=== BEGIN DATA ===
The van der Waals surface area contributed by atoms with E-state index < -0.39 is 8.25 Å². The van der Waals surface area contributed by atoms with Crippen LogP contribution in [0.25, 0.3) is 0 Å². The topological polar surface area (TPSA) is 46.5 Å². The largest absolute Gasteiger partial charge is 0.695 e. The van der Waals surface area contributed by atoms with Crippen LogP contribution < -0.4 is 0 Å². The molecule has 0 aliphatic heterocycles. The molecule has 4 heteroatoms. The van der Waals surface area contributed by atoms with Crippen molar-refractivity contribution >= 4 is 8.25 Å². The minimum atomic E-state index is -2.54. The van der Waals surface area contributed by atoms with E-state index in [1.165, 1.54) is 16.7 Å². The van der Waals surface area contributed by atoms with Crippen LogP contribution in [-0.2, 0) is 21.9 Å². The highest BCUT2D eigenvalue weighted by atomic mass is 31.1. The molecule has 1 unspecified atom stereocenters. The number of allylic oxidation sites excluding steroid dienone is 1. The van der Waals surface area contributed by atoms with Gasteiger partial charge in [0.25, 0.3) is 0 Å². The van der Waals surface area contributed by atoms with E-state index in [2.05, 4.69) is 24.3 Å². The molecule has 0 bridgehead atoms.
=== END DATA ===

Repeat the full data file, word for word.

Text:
The van der Waals surface area contributed by atoms with E-state index < -0.39 is 8.25 Å². The van der Waals surface area contributed by atoms with Crippen LogP contribution in [0.25, 0.3) is 0 Å². The topological polar surface area (TPSA) is 46.5 Å². The largest absolute Gasteiger partial charge is 0.695 e. The van der Waals surface area contributed by atoms with Crippen LogP contribution < -0.4 is 0 Å². The molecule has 0 aliphatic heterocycles. The molecule has 4 heteroatoms. The van der Waals surface area contributed by atoms with Crippen molar-refractivity contribution >= 4 is 8.25 Å². The minimum atomic E-state index is -2.54. The van der Waals surface area contributed by atoms with E-state index in [1.165, 1.54) is 16.7 Å². The van der Waals surface area contributed by atoms with Crippen LogP contribution in [-0.2, 0) is 21.9 Å². The highest BCUT2D eigenvalue weighted by atomic mass is 31.1. The molecule has 1 unspecified atom stereocenters. The number of allylic oxidation sites excluding steroid dienone is 1. The van der Waals surface area contributed by atoms with Gasteiger partial charge in [0.25, 0.3) is 0 Å². The van der Waals surface area contributed by atoms with E-state index in [2.05, 4.69) is 24.3 Å². The molecule has 0 bridgehead atoms.